Three stories that explain Mina
Recently I was asked two questions that left thoughts bouncing around in my head for weeks.
“What is your favorite book?” and “Do you have a mentor?”
I answered them simply and quickly when I was asked, but of course with time I managed to figure out why I was still thinking about this: The answers are related.
To answer the first question, I said that my favorite book was Neil Gaiman’s Smoke and Mirrors collection of short stories. How strange, the reaction was, that someone who identified herself as a chick lit author would have this kind of book as her favorite. I guess it’s possible to have a writing personality that differs from my actual personality, or maybe I’m just waiting to let the darkness out.
The answer to the second question is that I didn’t/don’t have a mentor. (I didn’t undergo the kind of training that allows one to meet mentor types.) What I have are stories that stayed with me. You could say I was influenced by them, and maybe my love for them explains why I write this way, what I’ve written — and what I intend to write in the future.
Wrong-Way Romance (Sheri Cobb South, YA Romance)
A Sweet Dreams novel? Don’t scoff at what is my favorite of the series, and still is one of my favorite novels today. It’s sweet and laugh-out-loud funny, and has a plot that isn’t about moving away or terminal illness. I like my love stories with bite instead of sap. Because of this novel, or was I like that all along? I can’t tell anymore. (PS. Follow the link to Amazon and see how expensive a copy of this can get. If you find it in a Book Sale, consider it treasure! Or send it to me as a gift if it isn’t your thing!)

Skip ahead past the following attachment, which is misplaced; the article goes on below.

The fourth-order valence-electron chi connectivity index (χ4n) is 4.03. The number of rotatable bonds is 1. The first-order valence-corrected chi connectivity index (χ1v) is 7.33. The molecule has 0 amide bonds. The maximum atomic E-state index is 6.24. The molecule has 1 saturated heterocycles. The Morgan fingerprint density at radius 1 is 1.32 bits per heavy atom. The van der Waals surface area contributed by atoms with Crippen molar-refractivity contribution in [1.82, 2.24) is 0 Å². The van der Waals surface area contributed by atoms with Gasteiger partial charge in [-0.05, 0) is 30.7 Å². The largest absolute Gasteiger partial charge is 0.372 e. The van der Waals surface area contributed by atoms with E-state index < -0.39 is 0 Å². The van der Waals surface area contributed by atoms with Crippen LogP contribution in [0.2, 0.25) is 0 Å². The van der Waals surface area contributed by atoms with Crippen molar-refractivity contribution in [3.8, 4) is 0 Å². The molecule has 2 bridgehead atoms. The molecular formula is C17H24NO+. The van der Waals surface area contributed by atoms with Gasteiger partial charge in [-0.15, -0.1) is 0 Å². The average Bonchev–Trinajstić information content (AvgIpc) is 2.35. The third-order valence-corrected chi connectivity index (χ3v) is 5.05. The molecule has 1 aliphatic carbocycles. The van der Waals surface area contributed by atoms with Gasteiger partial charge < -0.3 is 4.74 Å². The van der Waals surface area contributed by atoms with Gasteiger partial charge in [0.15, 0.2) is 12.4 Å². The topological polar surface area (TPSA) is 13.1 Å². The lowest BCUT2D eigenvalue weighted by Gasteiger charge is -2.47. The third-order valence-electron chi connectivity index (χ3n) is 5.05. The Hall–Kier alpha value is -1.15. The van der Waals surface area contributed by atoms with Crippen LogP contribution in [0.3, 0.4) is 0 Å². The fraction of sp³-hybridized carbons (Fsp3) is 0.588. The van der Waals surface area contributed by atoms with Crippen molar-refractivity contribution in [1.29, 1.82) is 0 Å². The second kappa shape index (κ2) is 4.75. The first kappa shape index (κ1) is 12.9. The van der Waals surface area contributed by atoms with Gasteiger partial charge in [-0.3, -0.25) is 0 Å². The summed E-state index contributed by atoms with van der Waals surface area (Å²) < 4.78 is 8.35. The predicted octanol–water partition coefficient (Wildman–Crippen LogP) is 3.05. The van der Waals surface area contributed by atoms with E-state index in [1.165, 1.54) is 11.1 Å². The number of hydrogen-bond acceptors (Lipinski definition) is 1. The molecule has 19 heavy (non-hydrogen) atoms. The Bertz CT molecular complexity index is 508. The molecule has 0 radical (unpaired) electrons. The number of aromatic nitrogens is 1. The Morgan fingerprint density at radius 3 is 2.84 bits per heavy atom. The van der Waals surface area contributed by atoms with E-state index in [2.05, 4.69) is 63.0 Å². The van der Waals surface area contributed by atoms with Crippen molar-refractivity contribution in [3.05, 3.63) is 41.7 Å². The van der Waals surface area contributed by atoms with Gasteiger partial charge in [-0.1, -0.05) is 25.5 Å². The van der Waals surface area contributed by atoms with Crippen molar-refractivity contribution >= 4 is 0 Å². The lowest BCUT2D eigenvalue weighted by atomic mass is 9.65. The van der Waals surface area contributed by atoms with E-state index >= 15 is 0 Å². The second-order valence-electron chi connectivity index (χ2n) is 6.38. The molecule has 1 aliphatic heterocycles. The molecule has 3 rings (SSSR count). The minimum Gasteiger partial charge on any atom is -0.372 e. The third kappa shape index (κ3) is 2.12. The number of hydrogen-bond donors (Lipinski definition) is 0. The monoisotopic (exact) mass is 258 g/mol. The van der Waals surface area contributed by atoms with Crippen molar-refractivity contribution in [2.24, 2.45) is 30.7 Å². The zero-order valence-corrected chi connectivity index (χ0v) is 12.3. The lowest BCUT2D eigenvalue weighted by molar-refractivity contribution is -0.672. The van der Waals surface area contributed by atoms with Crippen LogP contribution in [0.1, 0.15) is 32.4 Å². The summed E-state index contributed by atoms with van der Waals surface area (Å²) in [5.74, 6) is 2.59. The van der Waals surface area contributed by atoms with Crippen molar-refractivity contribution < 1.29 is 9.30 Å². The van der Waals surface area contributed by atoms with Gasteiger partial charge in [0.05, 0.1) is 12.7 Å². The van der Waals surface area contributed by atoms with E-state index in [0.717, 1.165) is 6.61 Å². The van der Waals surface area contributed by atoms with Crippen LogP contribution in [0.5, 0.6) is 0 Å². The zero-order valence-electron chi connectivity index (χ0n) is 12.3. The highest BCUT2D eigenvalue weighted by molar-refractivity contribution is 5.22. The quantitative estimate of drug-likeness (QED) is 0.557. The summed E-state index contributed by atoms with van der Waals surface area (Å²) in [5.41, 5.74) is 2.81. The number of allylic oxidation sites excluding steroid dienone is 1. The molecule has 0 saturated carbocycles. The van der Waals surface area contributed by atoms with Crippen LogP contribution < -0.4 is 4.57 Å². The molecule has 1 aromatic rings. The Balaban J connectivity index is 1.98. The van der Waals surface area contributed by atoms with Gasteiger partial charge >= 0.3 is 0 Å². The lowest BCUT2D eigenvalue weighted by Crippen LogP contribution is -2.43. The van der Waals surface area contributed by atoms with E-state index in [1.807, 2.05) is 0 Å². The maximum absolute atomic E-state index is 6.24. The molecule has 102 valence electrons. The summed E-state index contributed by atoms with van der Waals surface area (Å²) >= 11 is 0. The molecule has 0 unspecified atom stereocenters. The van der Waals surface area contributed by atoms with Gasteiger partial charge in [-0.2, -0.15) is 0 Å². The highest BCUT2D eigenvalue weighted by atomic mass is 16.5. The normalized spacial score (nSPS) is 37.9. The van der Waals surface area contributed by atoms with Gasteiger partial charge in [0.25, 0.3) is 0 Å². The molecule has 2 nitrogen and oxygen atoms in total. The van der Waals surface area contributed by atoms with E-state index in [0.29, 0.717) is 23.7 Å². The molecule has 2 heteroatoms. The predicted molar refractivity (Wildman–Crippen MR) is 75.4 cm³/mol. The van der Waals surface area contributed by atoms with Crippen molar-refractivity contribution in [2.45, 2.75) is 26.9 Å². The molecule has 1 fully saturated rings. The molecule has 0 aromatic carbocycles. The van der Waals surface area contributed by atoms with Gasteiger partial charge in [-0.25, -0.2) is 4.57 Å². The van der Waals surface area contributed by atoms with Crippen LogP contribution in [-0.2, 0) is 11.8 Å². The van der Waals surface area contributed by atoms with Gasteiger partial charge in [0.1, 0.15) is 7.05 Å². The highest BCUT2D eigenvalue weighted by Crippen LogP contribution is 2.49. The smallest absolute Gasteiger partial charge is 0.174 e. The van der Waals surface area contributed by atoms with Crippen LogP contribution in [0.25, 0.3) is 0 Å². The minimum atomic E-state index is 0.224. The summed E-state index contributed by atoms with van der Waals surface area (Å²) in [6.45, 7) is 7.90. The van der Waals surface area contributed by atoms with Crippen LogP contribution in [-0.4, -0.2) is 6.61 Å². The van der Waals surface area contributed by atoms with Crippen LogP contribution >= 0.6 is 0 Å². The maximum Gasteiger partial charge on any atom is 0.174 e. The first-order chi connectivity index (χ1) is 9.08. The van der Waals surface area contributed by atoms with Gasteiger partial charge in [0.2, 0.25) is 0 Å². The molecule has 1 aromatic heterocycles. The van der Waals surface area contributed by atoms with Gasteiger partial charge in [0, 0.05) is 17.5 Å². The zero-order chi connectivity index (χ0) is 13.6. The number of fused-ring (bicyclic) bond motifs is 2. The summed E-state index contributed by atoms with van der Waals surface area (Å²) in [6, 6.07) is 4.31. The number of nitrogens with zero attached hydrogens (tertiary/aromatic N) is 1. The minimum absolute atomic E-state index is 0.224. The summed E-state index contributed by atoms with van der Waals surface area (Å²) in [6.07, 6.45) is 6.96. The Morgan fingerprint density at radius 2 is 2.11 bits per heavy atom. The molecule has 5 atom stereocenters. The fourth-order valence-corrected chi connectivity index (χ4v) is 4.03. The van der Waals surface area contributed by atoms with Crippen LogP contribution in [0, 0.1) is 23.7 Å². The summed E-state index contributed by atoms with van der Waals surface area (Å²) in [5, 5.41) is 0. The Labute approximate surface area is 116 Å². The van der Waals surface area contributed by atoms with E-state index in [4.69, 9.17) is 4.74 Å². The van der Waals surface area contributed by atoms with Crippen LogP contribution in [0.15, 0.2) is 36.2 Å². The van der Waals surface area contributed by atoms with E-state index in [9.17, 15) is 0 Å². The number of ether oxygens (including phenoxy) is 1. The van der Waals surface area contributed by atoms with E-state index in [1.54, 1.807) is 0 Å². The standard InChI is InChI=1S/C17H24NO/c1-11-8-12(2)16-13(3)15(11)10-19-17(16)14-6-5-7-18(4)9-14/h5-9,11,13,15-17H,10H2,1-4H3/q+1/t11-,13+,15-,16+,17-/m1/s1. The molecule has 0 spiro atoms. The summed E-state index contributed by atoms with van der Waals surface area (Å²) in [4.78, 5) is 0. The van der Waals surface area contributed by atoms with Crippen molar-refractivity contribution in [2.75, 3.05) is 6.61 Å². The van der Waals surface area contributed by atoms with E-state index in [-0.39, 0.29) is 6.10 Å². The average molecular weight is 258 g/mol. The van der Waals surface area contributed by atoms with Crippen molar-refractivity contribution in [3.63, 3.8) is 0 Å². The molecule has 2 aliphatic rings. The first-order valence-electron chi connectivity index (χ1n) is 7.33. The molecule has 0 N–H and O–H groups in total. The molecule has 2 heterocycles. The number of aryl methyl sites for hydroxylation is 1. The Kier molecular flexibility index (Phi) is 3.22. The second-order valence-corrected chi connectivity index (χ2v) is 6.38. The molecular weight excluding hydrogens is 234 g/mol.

Witch (Christopher Pike/Kevin Christopher McFadden, YA Fantasy/Horror)
I’ve been called out for writing that is more terse than flowery, and maybe that came about because of the Christopher Pike novels I collected in high school. Witch I single out because it is a heartwrenching story (for a fourteen-year-old definitely), even when told with his clipped tone and short sentences. It’s not a style that’s inherently better than any other, but I happen to prefer it.
Snow, Glass, Apples (Neil Gaiman, from Smoke and Mirrors)
Neil Gaiman’s take on Snow White is special to me because this is how I think. That probably doesn’t make any sense, but that story is perfectly logical to me, and none of it is a surprise. When I’m writing and find myself stuck, I remember this story and it helps me move on along. Unlike the first two examples I’ve named, the traces of this haven’t shown up in anything I’ve done. This is a side of me I still have to develop, and exploit.
What are your stories?